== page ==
The Correct Way To Store Your Food While Camping

When you are camping you will almost certainly see wildlife, which can be an exhilarating experience. However, that same encounter can be terrifying and even dangerous for animals and humans alike. As harmless as it may seem, leaving crumbs at your campsite or having a few snacks in your camp overnight can have devastating effects.

In order to protect the creatures that live in your favorite places to explore, you should always store your food correctly. Believe it or not, it could save a life. As described by Leave No Trace, the more often wild animals get food from humans, either intentionally or by accident, the more they associate people with their next meal. This encourages these animals to be bolder and less fearful when they interact with people. When those animals are bears, it is particularly dangerous, but encouraging any wild animals to approach unsuspecting people can lead to aggressive behavior. If an animal bites a human, it can be a painful and even deadly experience for both. They may spread disease to humans, and animals that have been in altercations with humans are often euthanized.

Food storage at campgrounds

During the day at your campsite, you will obviously need to get your food out of storage to prepare, serve, and eat it, but never turn your back on it. The smell of your food can attract wild animals quickly, and you don't want to leave it unattended to be eaten by critters while you aren't looking. When you're done eating, you should wash your dirty dishes right away and make sure not to leave any crumbs behind.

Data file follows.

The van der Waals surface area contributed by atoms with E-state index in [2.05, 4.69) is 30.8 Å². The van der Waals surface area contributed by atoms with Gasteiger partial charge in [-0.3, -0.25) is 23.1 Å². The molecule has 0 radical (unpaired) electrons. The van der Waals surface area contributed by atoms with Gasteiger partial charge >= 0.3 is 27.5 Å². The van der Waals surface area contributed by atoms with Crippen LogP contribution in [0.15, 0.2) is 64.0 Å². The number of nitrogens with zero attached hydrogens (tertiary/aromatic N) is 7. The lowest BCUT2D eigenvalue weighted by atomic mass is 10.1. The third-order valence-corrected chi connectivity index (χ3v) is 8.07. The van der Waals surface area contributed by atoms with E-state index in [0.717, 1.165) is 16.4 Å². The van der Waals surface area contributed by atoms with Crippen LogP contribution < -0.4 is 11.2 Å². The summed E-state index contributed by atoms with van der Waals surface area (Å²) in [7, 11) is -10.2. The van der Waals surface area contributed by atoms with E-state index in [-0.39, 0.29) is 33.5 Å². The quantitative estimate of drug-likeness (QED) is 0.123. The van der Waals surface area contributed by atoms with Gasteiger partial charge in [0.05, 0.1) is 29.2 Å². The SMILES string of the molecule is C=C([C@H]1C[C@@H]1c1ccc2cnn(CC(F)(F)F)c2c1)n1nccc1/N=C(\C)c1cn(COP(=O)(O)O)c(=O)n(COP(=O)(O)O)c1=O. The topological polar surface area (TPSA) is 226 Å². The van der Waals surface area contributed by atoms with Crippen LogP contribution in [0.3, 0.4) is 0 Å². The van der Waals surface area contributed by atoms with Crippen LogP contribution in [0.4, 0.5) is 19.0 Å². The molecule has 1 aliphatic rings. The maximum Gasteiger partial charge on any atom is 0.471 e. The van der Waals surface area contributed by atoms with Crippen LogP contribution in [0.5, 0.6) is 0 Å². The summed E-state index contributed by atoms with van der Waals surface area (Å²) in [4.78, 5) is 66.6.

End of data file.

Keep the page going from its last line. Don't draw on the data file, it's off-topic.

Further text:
Overnight, you should never leave your food out or on the campground or in your tent. If it's allowed by the particular campsite you are camping at, you can just store your food inside your car. This is an easy and convenient method, as long as you tuck it all out of sight and keep the windows rolled up all the way. At other campsites, storing food in your car may not be allowed. In many cases, these campsites have food lockers that you can use instead. These are large metal boxes which even a bear is unable to break into, that work very well as long as you make sure to close them all the way and secure the latch.

Storing food when staying in a cabin

In a tent cabin, you will have to store your food in designated food lockers or keep it secured in your car at all times. If you are staying in a traditional cabin or a hotel room, such as those in many national parks, you can usually leave your food inside. However, that doesn't mean that you can be careless with your food just because you are staying in a cabin.

Whenever you are out and about enjoying the wilderness, you should make sure to tightly close all the doors and windows, or wild animals may find their way in looking for your food. This is particularly vital if you are staying in a cabin in bear territory, as a bear can easily get into a cabin with open doors or windows.

It should be noted that there have been accounts of bears breaking into cabins, even breaking holes in the roofs to get access to food inside. While the National Parks Service states that it is fine to leave food in your cabin, you might want to consider using a bear safe container anyway.